Prevalence and Risk Factors for Intensive Care Unit Delirium After Traumatic Brain Injury: A Retrospective Cohort Study

Neurocrit Care. 2023 Jan 31. doi: 10.1007/s12028-022-01666-1. Online ahead of print.


Background: Delirium remains understudied after traumatic brain injury (TBI). We sought to identify independent predictors of delirium among intensive care unit (ICU) patients with TBI.

Methods: This single-center retrospective cohort study evaluated adult patients with TBI requiring ICU admission. Outcomes included delirium days within the first 14 days, as assessed by the Confusion Assessment Method-ICU (CAM-ICU). Models were adjusted for age, sex, insurance, Marshall head computed tomography classification, presence of subarachnoid hemorrhage (SAH), Injury Severity Score (ISS), need for cardiopulmonary resuscitation, maximum admission Glasgow Coma motor score, glucose level, hemoglobin level, and pupil reactivity.

Results: Delirium prevalence was 60%, with a median duration of 4 days (interquartile range: 2-8) among ICU patients with TBI (n = 2,664). Older age, higher ISS, maximum motor score < 6, Marshall class II-IV, and SAH were associated with risk of increased delirium duration (all p < 0.001).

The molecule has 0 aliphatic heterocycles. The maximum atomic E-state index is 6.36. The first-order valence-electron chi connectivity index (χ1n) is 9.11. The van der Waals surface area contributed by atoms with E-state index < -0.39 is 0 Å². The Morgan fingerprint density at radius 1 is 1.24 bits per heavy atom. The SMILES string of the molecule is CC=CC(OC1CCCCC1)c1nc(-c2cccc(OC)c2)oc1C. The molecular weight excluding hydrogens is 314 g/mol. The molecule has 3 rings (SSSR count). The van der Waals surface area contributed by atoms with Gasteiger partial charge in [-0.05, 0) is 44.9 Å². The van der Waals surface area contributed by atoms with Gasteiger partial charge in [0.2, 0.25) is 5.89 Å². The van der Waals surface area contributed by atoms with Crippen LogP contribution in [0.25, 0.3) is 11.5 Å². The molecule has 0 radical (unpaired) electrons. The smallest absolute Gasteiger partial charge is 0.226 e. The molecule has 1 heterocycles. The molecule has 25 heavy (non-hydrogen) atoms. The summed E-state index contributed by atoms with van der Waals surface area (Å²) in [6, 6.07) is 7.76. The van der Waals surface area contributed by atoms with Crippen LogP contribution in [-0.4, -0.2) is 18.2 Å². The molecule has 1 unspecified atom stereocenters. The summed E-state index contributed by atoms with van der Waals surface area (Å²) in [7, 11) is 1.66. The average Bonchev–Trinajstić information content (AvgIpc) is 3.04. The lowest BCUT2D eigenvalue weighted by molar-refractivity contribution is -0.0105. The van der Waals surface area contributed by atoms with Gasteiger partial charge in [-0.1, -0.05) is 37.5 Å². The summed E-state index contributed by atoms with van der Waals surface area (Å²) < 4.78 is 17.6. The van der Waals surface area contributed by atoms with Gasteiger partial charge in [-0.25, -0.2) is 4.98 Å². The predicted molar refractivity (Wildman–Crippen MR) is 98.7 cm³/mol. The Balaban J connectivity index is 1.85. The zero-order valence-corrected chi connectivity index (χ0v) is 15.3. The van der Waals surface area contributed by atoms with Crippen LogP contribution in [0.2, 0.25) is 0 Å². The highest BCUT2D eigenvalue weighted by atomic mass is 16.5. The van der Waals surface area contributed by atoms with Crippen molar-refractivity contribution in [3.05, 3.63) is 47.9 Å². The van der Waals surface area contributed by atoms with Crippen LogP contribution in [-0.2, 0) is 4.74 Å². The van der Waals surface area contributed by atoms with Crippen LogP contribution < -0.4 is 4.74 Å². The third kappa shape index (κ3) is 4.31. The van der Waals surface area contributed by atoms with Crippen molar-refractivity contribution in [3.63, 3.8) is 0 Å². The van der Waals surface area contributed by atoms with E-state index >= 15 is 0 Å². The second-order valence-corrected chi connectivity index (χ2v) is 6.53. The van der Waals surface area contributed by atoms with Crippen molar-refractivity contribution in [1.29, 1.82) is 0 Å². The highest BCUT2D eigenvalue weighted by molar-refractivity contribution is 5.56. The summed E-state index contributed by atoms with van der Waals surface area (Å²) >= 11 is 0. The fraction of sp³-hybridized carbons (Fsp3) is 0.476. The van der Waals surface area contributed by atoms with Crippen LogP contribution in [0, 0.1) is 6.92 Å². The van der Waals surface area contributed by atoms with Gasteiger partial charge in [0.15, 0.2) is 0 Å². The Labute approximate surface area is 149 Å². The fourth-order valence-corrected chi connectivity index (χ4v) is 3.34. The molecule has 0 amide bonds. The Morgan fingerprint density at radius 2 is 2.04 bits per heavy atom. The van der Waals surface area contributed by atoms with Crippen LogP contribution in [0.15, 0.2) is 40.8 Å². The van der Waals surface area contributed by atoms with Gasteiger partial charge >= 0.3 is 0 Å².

Conclusions: In this large cohort, ICU delirium after TBI affected three of five patients for a median duration of 4 days. Age, general injury severity, motor score, and features of intracranial hemorrhage were predictive of more TBI-associated delirium days. Given the high prevalence of ICU delirium after TBI and its impact on hospitalization, further work is needed to understand the impact of delirium and TBI on outcomes and to determine whether delirium risk can be minimized.

Keywords: Critical illness; Delirium; Mental status; Predictors; Traumatic brain injury.